Childline has received a record number of calls from children who are feeling suicidal, the NSPCC has said.
According to the charity, last year its phone line had a call every 30 minutes from a suicidal child, with 19,481 young people receiving help from the NSPCC for suicidal thoughts.
"The top three concerns young people were counselled about were low self-esteem/unhappiness, family relationships and bullying/online bullying," the report said. "There was a 19% increase in low self-esteem/ unhappiness this year, so it replaced family relationships as the top concern."
And despite the charity reporting it had seen an increase in the number of young people using Child and Adolescent Mental Health Services, many said they did not receive helpful support and had been too scared to be honest with those providing counselling services.
This year, the government announced an extra £1bn ($1.3bn) would be invested in mental health by 2021, with one of the investment aims being the provision of mental healthcare to 70,000 more children and young people.
But the Childline report cited lack of access to mental health support and services as one of the issues young people had spoken to them about.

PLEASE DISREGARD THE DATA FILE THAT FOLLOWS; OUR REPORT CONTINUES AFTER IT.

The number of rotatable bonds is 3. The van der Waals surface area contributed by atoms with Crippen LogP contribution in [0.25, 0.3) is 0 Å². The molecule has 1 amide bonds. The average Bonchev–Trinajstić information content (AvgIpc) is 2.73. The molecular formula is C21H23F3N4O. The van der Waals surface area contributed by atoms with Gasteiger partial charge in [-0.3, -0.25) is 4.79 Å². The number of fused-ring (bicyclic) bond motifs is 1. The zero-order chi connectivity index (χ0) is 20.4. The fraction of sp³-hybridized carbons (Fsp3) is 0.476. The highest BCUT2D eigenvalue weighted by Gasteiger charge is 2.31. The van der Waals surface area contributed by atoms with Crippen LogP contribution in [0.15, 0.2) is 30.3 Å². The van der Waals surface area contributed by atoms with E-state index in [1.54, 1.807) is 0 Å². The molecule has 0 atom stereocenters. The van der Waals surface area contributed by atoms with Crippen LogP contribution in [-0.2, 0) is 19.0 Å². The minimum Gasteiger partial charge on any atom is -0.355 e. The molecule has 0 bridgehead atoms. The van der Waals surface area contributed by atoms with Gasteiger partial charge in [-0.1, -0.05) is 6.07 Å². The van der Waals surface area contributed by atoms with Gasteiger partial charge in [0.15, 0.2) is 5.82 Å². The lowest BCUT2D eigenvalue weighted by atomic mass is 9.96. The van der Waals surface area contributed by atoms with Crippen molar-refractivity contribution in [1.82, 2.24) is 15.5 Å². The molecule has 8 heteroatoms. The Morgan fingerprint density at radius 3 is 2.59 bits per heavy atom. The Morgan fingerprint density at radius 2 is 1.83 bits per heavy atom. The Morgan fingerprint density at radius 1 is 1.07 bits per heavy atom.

"We've seen an 87% increase in the number of counselling sessions where children and young people talked to us about struggling to access appropriate professional support locally especially for mental health problems, some of which were linked to their experiences of abuse," the report said, adding it had also seen an increase in the most serious mental health problems.
Children were also increasingly dealing with problems they encountered online – from bullying to grooming and sexual abuse, prompting the charity to increase its internet presence.
A Department of Health spokesperson said: "We have made huge strides in the way we think about and treat mental illness — moving from a society that locks people away in asylums to one giving mental health equal priority in law — but we must do more.
"It is positive that more people feel able to discuss their mental health, but this must be matched by the right support, which is why we are investing a record £1.4bn to help young people in every area of the country before they reach crisis point."